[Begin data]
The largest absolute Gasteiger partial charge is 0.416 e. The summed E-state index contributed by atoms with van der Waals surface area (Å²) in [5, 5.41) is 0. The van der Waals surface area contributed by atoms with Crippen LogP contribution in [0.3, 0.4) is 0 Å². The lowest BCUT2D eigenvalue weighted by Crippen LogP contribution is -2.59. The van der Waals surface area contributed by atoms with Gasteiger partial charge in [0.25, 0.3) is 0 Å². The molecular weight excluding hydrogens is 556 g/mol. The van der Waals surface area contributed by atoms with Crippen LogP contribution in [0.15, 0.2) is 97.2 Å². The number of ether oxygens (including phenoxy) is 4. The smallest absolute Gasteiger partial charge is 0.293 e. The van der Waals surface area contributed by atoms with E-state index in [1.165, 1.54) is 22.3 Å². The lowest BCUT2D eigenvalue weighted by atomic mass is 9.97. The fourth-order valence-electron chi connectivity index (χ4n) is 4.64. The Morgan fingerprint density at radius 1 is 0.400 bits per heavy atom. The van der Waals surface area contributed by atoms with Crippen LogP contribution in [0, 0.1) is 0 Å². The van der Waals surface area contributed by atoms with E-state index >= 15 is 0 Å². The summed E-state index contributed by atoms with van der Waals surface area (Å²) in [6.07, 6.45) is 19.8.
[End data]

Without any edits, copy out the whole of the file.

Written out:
The largest absolute Gasteiger partial charge is 0.416 e. The summed E-state index contributed by atoms with van der Waals surface area (Å²) in [5, 5.41) is 0. The van der Waals surface area contributed by atoms with Crippen LogP contribution in [0.3, 0.4) is 0 Å². The lowest BCUT2D eigenvalue weighted by Crippen LogP contribution is -2.59. The van der Waals surface area contributed by atoms with Gasteiger partial charge in [0.25, 0.3) is 0 Å². The molecular weight excluding hydrogens is 556 g/mol. The van der Waals surface area contributed by atoms with Crippen LogP contribution in [0.15, 0.2) is 97.2 Å². The number of ether oxygens (including phenoxy) is 4. The smallest absolute Gasteiger partial charge is 0.293 e. The van der Waals surface area contributed by atoms with E-state index in [1.165, 1.54) is 22.3 Å². The lowest BCUT2D eigenvalue weighted by atomic mass is 9.97. The fourth-order valence-electron chi connectivity index (χ4n) is 4.64. The Morgan fingerprint density at radius 1 is 0.400 bits per heavy atom. The van der Waals surface area contributed by atoms with Crippen LogP contribution in [0, 0.1) is 0 Å². The van der Waals surface area contributed by atoms with E-state index >= 15 is 0 Å². The summed E-state index contributed by atoms with van der Waals surface area (Å²) in [6.07, 6.45) is 19.8.